The collection bears Van Camp’s signature style – a deft touch in crafting first-person narratives that allow us to float among his characters’ various states of mind and voices... In being taken up by the speculative, spiritual and secular themes explored by this collection, and by floating among Van Camp’s created worlds, readers will alight on stories that transcend and elude the everyday, finding a rich and varied storytelling tradition that is both illuminating and thought-provoking.” - Cheryl Suzak, Globe and Mail, June 10, 2019
“Van Camp’s keen ear for dialogue and lithe storytelling breathe hope and humour even into the darkest corners of human existence. His boldest, most compelling collection yet.”
”The conversational tone will keep you gobbling up the pages. This book reminds us that Van Camp is an essential voice in Canadian Indigenous literature, a vital group of writers and activists who are driving our literature and our people forward. Don’t forget to read to the end for a knock-knock joke and a beautiful little poem that crystallizes the work, a prayer for the past, and for the future that is starting right now.” - Paul Falardeau, The Ormsby Review, July 11, 2019
“... an essential Indigenous voice in Canadian literature. In Moccasin Square Gardens, a collection of 10 short stories, Van Camp brings humour and specificity to stories about the modern lives of Indigenous Canadians…They’re funny though, promise!” - Kathleen Newman-Bremang, Refinery29.com, June 2019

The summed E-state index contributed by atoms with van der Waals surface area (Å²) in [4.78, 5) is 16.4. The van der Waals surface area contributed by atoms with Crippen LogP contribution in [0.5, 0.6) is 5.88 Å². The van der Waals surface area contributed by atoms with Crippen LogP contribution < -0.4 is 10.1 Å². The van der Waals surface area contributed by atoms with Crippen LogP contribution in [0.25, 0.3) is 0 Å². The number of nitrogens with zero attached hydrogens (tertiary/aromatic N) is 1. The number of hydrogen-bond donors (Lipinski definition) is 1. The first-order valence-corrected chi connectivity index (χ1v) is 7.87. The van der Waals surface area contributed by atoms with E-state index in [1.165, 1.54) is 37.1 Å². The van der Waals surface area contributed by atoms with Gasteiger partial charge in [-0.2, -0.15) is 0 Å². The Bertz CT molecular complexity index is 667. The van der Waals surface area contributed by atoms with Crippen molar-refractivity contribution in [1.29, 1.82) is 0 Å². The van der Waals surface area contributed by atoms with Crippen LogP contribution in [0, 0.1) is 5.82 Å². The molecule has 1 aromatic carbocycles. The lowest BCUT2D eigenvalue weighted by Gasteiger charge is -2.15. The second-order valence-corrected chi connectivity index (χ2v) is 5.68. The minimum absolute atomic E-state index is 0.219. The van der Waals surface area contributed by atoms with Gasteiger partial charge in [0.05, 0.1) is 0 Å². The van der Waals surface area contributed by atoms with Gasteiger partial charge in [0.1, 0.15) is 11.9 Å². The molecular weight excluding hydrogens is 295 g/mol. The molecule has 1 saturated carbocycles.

“An eclectic mix of stories, sometimes irreverent and occasionally scarifying....."Super Indians," one of the strongest stories... has the wise-cracking attitude of early Sherman Alexie... Van Camp can tweak this approach to make it more compassionate, as in "The Promise," in which two boys practice pro-wrestling moves on each other to help cope with their fathers' absences. Or he can reshape it into bleak horror, as in a pair of stories in which global warming unleashes an army of demons called the Wheetago.. Van Camp is mainly concerned with everyday lives in the region where he grew up in the Northwest Territories, and he can give everyday experience a Thurber-esque charm… Van Camp seems capable of bringing glints of humor to nearly every predicament, be it world-ending or just day-wrecking. Straight talk and dark fantasy from an underappreciated corner of North America.” - Kirkus Reviews, July 2019
“...Van Camp’s new stories are diverse in style and subject matter, but they are tied together by an uncompromising morality: they all illustrate the urgent need for humans to eschew the greed and selfishness that drives so much of their lives...two stories in particular will chill you to the bone, incite panic and move you to treat the Earth better. Lying in Bed Together and Summoners. These two stories are terrifying, but there are many hilarious scenes in this collection, as well as tender ones. Van Camp keeps readers on their toes with these shifts in genre and tone, but he employs just the right amount of tension so it never feels like one style overtakes the others. This book is a real treat, one that Van Camp clearly put much of himself into, and with such skill.” - Alex Mlynek, Broadview Magazine, June 20, 2019
“Richard Van Camp has gleaned the old in the new. He holds the endangered precious out, and shows us where it is kept.”